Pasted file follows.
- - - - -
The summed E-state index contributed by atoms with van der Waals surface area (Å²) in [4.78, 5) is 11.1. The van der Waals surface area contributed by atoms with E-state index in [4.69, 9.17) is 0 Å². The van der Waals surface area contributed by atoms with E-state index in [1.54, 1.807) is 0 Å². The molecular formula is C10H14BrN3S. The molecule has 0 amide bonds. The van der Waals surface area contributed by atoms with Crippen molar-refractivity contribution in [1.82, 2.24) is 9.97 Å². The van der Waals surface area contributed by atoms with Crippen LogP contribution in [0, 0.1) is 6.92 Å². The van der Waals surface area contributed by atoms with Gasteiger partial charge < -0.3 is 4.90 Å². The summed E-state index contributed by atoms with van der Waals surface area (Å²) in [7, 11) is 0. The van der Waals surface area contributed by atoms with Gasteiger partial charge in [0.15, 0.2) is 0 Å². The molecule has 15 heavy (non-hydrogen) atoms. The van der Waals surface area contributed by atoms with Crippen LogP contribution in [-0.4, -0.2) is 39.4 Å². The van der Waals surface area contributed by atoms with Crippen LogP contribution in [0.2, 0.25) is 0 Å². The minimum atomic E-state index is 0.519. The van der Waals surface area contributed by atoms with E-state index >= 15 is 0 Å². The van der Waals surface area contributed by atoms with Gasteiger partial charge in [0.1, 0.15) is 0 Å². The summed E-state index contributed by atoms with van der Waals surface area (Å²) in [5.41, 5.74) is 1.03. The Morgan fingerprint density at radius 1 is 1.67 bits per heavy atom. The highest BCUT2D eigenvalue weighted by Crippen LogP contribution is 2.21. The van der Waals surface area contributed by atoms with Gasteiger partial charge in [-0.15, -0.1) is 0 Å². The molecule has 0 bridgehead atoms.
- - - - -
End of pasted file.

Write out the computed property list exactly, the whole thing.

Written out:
The summed E-state index contributed by atoms with van der Waals surface area (Å²) in [4.78, 5) is 11.1. The van der Waals surface area contributed by atoms with E-state index in [4.69, 9.17) is 0 Å². The van der Waals surface area contributed by atoms with E-state index in [1.54, 1.807) is 0 Å². The molecular formula is C10H14BrN3S. The molecule has 0 amide bonds. The van der Waals surface area contributed by atoms with Crippen molar-refractivity contribution in [1.82, 2.24) is 9.97 Å². The van der Waals surface area contributed by atoms with Crippen LogP contribution in [0, 0.1) is 6.92 Å². The van der Waals surface area contributed by atoms with Gasteiger partial charge < -0.3 is 4.90 Å². The summed E-state index contributed by atoms with van der Waals surface area (Å²) in [7, 11) is 0. The van der Waals surface area contributed by atoms with Gasteiger partial charge in [0.15, 0.2) is 0 Å². The molecule has 15 heavy (non-hydrogen) atoms. The van der Waals surface area contributed by atoms with Crippen LogP contribution in [-0.4, -0.2) is 39.4 Å². The van der Waals surface area contributed by atoms with Crippen LogP contribution in [0.2, 0.25) is 0 Å². The minimum atomic E-state index is 0.519. The van der Waals surface area contributed by atoms with E-state index >= 15 is 0 Å². The van der Waals surface area contributed by atoms with Gasteiger partial charge in [0.1, 0.15) is 0 Å². The summed E-state index contributed by atoms with van der Waals surface area (Å²) in [5.41, 5.74) is 1.03. The Morgan fingerprint density at radius 1 is 1.67 bits per heavy atom. The highest BCUT2D eigenvalue weighted by Crippen LogP contribution is 2.21. The van der Waals surface area contributed by atoms with Gasteiger partial charge in [-0.15, -0.1) is 0 Å². The molecule has 0 bridgehead atoms.